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Saudi-UAE links to Abu Nidal militant group, former Palestinian ambassador claims

Abu Nidal was one of the world's most wanted men [AFP]

Date of publication: 18 November, 2017

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Following a wave of attacks on Gulf targets by Abu Nidal Organisation, Saudi Arabia and the UAE attempted to rein in the radical militant, a former Palestinian ambassador has claimed.

 

The Abu Nidal Organisation received financial assistance from Saudi Arabia and the UAE during the late 1980s and 1990s in an attempt to end the group's attacks on Gulf targets, a former Palestinian ambassador has claimed.


The Palestinian militant group earned notoriety in the Gulf region during the 1970s for the murder and kidnap of a number of Saudi and Emirati diplomats and citizens.

In 1973, the group headed by Abu Nidal took 13 hostages at the Saudi embassy in Paris and demanded the release of an imprisoned Palestinian militant.

This animosity towards Riyadh changed in the 1980s when Sabri al-Banna - better known by his nom de guerre, Abu Nidal - went on pilgrimage to Saudi Arabia meeting leading officials, former Palestinian ambassador Atef Abu Bakr - also known as Abu Farah - told al-Araby TV.

Saudi Arabia was a long-time enemy of Abu Nidal who was expelled from the kingdom in the 1960s, long before he was involved in militancy. 

Riyadh reached out to Abu Nidal during Palestinian unity talks in Algeria in 1987 in an attempt to prevent future attacks, Abu Farah said on the weekly Wa fi Riwaya Ukhra show. 

This was done through Jordanian intermediaries who handed a letter from a leading member of the Saudi royal family, Abu Farah claimed, and helped bring Abu Nidal on side during the 1990s.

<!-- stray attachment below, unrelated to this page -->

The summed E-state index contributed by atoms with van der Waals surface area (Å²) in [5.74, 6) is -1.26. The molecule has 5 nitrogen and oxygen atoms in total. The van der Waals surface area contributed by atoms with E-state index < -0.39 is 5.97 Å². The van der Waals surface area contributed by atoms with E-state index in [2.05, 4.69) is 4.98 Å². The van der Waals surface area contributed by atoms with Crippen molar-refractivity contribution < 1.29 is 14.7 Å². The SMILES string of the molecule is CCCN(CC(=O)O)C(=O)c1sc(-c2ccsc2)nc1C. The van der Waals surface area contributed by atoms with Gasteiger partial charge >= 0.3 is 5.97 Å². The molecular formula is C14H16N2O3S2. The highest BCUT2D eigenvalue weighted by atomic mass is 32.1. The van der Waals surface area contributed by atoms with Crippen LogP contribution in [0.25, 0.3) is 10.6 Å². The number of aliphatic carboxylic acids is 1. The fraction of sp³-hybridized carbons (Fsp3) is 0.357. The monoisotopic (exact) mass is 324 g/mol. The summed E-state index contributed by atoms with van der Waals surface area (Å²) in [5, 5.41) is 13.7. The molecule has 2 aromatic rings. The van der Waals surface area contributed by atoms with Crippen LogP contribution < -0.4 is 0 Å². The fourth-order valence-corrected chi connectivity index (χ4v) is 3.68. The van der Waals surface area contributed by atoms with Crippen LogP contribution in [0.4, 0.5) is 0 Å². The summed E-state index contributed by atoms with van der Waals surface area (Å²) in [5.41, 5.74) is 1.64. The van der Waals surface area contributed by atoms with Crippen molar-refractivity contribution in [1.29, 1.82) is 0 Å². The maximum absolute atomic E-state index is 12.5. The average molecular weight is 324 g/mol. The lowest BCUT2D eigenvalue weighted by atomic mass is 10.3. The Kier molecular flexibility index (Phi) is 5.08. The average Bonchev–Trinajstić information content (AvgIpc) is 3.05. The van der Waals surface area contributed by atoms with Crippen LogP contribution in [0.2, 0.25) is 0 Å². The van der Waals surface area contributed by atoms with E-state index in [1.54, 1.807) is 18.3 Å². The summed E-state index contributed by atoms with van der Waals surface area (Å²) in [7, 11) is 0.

Following the move, Abu Nidal was then flown out to Saudi Arabia where he met with intelligence and interior ministry officials, receiving $3 million in funding, the former Palestinian ambassador told.

The militant made another trip to Saudi Arabia following Iraq's invasion of Kuwait in 1990, holding talks with leading Saudi figures. 

Later the two parties would cement the unlikely relationship with Saudi Arabia sending $266,000 to Abu Nidal's personal representative to Riyadh until 1999, Abu Farah claimed.

The former Palestinian ambassador said although Abu Nidal received public support from radical Arab regimes in Iraq and Libya, he also benefited from the discreet, financial backing of Saudi Arabia and the UAE. 

He also alleged that Abu Dhabi provided around $25 million in after an attack on an Emirati carrier and diplomats by his group, helping end Abu Nidal Organisation's targeting of Abu Dhabi.

Abu Nidal Organisation is designated as a terror organisation by the US and responsible for killing or injuring 900 people in 20 countries.

Abu Nidal died in 2002 in Baghdad from a gunshot wound which the Iraqi regime said was self-inflicted, although this claim has been disputed.

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